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Jungle – The Roundhouse, London 03/03/15

06 March 2015, 11:07 | Written by Jack Dutton

Jungle’s music is most suited to large venues. The atmospheric guitar, strong falsettos and reverberated percussion suit a big stage perfectly. It’s true that shows in smaller locations often work better, but it’s hard to imagine what Jungle’s music would sound like in a venue that houses only 100 people. How fortunate, then, that one of the loudest bands out there happened to playing in one of the only large venues in the UK that is still able to give you a sense of intimacy – the Camden Roundhouse.

The band’s production sounds reminiscent of South London hip hop group Stereo MCs, with its funk grooves, big horn synthesizers and Bee Gee-like vocals. With such a big sound, you wouldn’t expect the two people in the duo to keep such a low profile. The musicians that form Jungle don’t feature in any of their music videos; instead, breakdancing troupes are the stars. Having been touring relentlessly around the country, Jungle are now making a name for themselves as one of the acts, along with the likes of Jai Paul and Juce, pioneering a funk-pop revival.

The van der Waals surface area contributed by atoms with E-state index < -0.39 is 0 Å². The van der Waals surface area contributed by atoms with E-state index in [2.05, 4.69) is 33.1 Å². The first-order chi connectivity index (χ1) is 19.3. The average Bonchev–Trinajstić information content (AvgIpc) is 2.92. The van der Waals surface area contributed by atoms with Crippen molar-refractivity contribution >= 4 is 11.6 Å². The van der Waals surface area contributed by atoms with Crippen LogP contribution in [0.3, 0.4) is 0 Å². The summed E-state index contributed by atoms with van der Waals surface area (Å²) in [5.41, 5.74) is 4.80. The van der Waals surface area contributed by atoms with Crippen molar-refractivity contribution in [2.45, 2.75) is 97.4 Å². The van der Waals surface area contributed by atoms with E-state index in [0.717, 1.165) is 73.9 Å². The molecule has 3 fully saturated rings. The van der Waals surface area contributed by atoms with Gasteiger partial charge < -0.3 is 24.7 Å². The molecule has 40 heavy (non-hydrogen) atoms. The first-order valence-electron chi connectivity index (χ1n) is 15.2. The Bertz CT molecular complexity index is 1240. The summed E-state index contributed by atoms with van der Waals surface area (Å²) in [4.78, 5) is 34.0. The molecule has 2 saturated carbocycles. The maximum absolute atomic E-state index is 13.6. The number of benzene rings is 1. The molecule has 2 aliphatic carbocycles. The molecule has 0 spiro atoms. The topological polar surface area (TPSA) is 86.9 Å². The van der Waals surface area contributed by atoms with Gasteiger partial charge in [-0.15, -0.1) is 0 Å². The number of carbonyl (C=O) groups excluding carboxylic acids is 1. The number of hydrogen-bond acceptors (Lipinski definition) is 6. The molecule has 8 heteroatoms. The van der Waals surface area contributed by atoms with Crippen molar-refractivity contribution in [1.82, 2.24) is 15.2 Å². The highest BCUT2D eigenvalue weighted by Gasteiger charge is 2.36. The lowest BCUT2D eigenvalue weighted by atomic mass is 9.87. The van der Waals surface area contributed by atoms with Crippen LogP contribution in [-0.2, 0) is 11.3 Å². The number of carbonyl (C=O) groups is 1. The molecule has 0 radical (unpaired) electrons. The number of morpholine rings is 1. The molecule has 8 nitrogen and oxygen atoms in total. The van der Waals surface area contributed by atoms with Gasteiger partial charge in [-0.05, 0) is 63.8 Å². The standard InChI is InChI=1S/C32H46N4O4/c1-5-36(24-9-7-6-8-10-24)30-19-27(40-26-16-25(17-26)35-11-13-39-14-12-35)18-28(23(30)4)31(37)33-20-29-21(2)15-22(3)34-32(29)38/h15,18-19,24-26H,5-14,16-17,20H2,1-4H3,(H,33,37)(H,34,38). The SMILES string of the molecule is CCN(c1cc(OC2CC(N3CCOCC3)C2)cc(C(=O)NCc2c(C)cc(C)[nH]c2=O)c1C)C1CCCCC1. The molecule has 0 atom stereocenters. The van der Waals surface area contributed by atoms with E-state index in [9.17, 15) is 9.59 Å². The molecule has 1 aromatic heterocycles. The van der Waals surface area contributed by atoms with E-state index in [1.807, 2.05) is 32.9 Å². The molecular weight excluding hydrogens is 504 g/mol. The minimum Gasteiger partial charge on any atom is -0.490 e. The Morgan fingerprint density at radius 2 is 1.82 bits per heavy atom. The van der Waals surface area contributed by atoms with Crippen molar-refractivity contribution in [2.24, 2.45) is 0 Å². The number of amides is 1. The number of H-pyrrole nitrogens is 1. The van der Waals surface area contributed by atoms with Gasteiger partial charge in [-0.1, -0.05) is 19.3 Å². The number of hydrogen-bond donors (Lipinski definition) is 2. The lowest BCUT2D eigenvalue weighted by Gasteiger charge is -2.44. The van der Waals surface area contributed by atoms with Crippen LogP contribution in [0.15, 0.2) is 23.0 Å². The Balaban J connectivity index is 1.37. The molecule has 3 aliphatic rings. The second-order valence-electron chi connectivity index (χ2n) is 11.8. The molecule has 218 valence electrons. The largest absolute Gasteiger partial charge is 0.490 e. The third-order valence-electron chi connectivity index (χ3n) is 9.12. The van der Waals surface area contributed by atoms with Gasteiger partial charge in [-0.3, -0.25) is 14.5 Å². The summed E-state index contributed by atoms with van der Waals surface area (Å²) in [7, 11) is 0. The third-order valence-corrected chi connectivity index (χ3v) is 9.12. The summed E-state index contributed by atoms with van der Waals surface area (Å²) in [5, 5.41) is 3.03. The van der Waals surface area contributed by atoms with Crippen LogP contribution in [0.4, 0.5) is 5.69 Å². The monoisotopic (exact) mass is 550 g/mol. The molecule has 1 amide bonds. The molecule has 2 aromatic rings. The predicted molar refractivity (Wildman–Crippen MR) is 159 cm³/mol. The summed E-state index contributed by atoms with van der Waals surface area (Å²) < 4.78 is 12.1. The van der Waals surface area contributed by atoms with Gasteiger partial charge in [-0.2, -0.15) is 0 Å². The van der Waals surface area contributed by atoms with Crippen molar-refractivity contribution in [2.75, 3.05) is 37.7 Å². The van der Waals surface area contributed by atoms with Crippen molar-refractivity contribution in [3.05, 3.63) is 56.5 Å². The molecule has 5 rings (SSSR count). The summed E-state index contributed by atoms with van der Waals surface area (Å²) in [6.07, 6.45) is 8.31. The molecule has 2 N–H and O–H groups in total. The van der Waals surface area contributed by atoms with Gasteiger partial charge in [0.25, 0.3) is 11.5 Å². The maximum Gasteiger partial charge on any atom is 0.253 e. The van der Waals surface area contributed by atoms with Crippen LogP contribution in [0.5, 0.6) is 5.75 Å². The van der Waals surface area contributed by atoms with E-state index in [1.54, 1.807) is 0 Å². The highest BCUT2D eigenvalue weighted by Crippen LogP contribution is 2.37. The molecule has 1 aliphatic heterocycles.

Sirens went off before the emotive “Lucky I Got What I Want”, which sounded both bigger and more vulnerable live than on record. Tonight’s performance of the “The Heat” had denser, dreamier synths than usual, along with swelling organs and hummable bass lines.

Despite the strong start, the set wavered by the time the band got onto “Lemonade Lake”, one of the weaker tracks off their eponymous debut. For reasons unknown, there was no real momentum in the verses nor excitement projected in the chorus.

But Jungle more than made up for the shortcoming. Later on, we heard the familiar guitar melody of “Son of a Gun”, which successful lifted the somber mood of the last few tracks. The tender “Drops” showed a softer side to the band, with many of the instrumentalists taking a rest, letting the keyboard player and four vocalists do all of the work.

The unlikely star of the evening was the band's bongo player. Relentlessly pummeling the things, he added to rhythmic flavour to some of Jungle’s biggest anthems, most notably on the majestic “Busy Earnin’”. Jungle finished with the funk-infused “Time”, closing what was a confident and strong performance from a group who we can expect to be hearing of way beyond just their first album.

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